Econometrics Simple Linear Regression Econometrics Simple Linear Regression Burcu Eke UC3M Linear equations with one variable Recall what a linear equation is: y = b 0 + b 1 x is a linear equation with one variable, or equivalently, a straight

More information

APPLIED MISSING DATA ANALYSIS

APPLIED MISSING DATA ANALYSIS APPLIED MISSING DATA ANALYSIS Craig K. Enders Series Editor's Note by Todd D. little THE GUILFORD PRESS New York London Contents 1 An Introduction to Missing Data 1 1.1 Introduction 1 1.2 Chapter Overview

More information

Models for Count Data With Overdispersion

Models for Count Data With Overdispersion Models for Count Data With Overdispersion Germán Rodríguez November 6, 2013 Abstract This addendum to the WWS 509 notes covers extra-poisson variation and the negative binomial model, with brief appearances

More information

Statistical Foundations: Measures of Location and Central Tendency and Summation and Expectation

Statistical Foundations: Measures of Location and Central Tendency and Summation and Expectation Statistical Foundations: and Central Tendency and and Lecture 4 September 5, 2006 Psychology 790 Lecture #4-9/05/2006 Slide 1 of 26 Today s Lecture Today s Lecture Where this Fits central tendency/location

More information

Maximum likelihood estimation of mean reverting processes

Maximum likelihood estimation of mean reverting processes Maximum likelihood estimation of mean reverting processes José Carlos García Franco Onward, Inc. jcpollo@onwardinc.com Abstract Mean reverting processes are frequently used models in real options. For

More information

Chapter 1 Introduction. 1.1 Introduction

Chapter 1 Introduction. 1.1 Introduction Chapter 1 Introduction 1.1 Introduction 1 1.2 What Is a Monte Carlo Study? 2 1.2.1 Simulating the Rolling of Two Dice 2 1.3 Why Is Monte Carlo Simulation Often Necessary? 4 1.4 What Are Some Typical Situations

More information

Better Hedge Ratios for Spread Trading

Better Hedge Ratios for Spread Trading Better Hedge Ratios for Spread Trading Paul Teetor November 2011 1 Summary This note discusses the calculation of hedge ratios for spread trading. It suggests that using total least squares (TLS) is superior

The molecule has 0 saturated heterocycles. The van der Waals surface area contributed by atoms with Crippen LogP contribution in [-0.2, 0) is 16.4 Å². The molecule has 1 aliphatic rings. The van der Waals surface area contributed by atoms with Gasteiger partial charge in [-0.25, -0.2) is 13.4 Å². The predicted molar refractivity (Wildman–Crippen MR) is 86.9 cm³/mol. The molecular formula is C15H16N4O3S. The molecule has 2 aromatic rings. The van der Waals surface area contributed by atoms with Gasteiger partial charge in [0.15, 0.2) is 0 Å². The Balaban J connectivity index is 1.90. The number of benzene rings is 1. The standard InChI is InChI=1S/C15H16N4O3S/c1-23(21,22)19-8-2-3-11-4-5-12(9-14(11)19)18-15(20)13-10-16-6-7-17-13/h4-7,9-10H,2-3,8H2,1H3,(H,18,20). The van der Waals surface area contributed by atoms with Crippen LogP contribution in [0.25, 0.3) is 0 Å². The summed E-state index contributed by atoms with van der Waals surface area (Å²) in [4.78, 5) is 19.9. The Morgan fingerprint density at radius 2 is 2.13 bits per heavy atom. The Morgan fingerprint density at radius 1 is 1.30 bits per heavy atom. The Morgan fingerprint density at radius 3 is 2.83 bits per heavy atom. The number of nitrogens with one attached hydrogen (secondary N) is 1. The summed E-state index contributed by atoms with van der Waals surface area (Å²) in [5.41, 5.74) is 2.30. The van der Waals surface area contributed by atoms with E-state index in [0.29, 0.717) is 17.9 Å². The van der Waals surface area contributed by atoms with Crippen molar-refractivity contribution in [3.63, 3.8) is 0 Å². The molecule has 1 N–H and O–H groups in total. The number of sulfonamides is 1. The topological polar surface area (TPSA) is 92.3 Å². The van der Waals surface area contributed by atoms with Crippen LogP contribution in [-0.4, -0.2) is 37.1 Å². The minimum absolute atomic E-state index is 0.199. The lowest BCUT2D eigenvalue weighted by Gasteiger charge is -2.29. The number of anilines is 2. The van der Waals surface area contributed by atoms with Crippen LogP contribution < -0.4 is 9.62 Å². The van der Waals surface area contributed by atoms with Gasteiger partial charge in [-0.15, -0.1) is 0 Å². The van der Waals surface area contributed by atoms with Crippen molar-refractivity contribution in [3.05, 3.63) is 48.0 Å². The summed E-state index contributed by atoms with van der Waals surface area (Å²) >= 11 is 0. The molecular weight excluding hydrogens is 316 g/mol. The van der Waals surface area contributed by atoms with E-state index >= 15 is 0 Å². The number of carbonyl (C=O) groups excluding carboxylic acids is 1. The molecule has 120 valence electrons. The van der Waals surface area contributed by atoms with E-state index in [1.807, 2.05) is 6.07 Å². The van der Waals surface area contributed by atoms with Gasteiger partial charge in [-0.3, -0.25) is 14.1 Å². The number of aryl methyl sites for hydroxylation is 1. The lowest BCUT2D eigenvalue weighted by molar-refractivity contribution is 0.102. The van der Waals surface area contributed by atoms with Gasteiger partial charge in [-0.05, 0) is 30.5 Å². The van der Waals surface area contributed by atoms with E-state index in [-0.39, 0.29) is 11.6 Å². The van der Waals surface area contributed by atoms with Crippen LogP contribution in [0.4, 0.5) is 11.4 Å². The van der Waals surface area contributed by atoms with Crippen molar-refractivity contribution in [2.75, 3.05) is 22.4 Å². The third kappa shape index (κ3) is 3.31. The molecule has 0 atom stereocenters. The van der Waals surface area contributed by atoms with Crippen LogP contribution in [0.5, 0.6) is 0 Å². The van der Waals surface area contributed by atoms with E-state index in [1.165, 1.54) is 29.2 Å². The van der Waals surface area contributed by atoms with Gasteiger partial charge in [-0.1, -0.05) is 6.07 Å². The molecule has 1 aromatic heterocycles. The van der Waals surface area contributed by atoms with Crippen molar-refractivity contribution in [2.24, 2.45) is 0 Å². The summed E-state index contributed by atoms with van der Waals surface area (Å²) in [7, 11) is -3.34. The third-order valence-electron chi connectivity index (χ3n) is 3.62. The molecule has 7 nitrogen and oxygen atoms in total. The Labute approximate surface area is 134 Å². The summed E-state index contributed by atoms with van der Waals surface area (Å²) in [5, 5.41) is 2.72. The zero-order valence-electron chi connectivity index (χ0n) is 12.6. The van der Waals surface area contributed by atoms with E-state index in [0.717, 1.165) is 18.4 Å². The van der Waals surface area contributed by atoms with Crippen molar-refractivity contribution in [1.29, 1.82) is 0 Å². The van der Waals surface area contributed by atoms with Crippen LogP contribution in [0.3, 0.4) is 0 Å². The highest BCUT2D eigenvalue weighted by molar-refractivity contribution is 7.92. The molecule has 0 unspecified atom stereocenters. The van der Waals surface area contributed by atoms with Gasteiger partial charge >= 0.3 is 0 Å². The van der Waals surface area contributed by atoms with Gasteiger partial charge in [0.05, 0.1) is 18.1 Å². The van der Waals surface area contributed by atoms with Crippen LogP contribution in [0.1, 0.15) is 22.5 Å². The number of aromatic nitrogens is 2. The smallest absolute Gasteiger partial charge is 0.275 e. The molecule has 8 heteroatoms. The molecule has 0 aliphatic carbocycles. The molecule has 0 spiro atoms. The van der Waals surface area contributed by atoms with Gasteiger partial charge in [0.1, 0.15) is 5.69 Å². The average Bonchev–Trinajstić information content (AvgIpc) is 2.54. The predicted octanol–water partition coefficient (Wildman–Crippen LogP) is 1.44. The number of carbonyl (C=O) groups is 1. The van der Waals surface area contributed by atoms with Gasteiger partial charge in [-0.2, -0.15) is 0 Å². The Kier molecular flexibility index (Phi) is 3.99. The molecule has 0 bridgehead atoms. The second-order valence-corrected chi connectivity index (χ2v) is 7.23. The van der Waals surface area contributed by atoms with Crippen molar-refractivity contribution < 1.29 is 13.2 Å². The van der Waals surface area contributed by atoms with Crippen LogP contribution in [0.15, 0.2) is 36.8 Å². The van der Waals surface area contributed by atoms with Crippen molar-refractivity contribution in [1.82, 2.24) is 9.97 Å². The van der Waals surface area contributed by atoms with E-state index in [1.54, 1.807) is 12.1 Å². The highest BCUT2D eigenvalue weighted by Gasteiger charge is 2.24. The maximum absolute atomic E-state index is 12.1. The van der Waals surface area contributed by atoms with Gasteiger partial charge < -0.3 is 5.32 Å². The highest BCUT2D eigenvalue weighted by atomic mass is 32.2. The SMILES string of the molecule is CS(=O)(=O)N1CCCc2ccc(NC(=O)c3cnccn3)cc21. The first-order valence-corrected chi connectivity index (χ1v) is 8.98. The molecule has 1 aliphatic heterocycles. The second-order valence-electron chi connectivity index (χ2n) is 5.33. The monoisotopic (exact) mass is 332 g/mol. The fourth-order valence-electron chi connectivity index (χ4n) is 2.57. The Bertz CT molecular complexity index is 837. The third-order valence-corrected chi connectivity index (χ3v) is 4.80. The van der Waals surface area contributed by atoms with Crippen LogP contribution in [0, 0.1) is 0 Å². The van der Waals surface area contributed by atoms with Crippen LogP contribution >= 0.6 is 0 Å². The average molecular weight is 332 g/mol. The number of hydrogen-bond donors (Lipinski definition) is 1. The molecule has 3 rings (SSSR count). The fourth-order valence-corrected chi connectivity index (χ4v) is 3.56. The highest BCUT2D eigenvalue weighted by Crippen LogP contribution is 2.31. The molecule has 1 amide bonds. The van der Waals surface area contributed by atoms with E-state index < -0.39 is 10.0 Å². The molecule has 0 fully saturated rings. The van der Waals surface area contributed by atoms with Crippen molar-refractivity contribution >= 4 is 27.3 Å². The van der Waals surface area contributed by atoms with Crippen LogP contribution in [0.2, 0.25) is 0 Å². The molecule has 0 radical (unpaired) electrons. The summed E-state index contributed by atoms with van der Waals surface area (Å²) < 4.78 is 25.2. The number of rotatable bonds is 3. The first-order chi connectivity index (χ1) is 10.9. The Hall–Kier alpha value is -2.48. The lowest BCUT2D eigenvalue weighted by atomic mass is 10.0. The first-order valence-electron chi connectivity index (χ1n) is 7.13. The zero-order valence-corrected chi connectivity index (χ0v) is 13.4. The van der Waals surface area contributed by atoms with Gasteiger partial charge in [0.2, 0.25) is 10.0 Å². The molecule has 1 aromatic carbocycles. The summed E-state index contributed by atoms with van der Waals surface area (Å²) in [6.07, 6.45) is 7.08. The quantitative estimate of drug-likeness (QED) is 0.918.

More information

The VAR models discussed so fare are appropriate for modeling I(0) data, like asset returns or growth rates of macroeconomic time series.

The VAR models discussed so fare are appropriate for modeling I(0) data, like asset returns or growth rates of macroeconomic time series. Cointegration The VAR models discussed so fare are appropriate for modeling I(0) data, like asset returns or growth rates of macroeconomic time series. Economic theory, however, often implies equilibrium

More information

Chapter 2. Dynamic panel data models

Chapter 2. Dynamic panel data models Chapter 2. Dynamic panel data models Master of Science in Economics - University of Geneva Christophe Hurlin, Université d Orléans Université d Orléans April 2010 Introduction De nition We now consider

More information

Chapter 4: Vector Autoregressive Models

Chapter 4: Vector Autoregressive Models Chapter 4: Vector Autoregressive Models 1 Contents: Lehrstuhl für Department Empirische of Wirtschaftsforschung Empirical Research and und Econometrics Ökonometrie IV.1 Vector Autoregressive Models (VAR)...

More information

The basic unit in matrix algebra is a matrix, generally expressed as: a 11 a 12. a 13 A = a 21 a 22 a 23

The basic unit in matrix algebra is a matrix, generally expressed as: a 11 a 12. a 13 A = a 21 a 22 a 23 (copyright by Scott M Lynch, February 2003) Brief Matrix Algebra Review (Soc 504) Matrix algebra is a form of mathematics that allows compact notation for, and mathematical manipulation of, high-dimensional

More information

How to choose an analysis to handle missing data in longitudinal observational studies

How to choose an analysis to handle missing data in longitudinal observational studies How to choose an analysis to handle missing data in longitudinal observational studies ICH, 25 th February 2015 Ian White MRC Biostatistics Unit, Cambridge, UK Plan Why are missing data a problem? Methods:

More information

BayesX - Software for Bayesian Inference in Structured Additive Regression

BayesX - Software for Bayesian Inference in Structured Additive Regression BayesX - Software for Bayesian Inference in Structured Additive Regression Thomas Kneib Faculty of Mathematics and Economics, University of Ulm Department of Statistics, Ludwig-Maximilians-University Munich

More information

False Discovery Rates

False Discovery Rates False Discovery Rates John D. Storey Princeton University, Princeton, USA January 2010 Multiple Hypothesis Testing In hypothesis testing, statistical significance is typically based on calculations involving

More information

Statistics Graduate Courses

Statistics Graduate Courses Statistics Graduate Courses STAT 7002--Topics in Statistics-Biological/Physical/Mathematics (cr.arr.).organized study of selected topics. Subjects and earnable credit may vary from semester to semester.

More information

SPSS TRAINING SESSION 3 ADVANCED TOPICS (PASW STATISTICS 17.0) Sun Li Centre for Academic Computing lsun@smu.edu.sg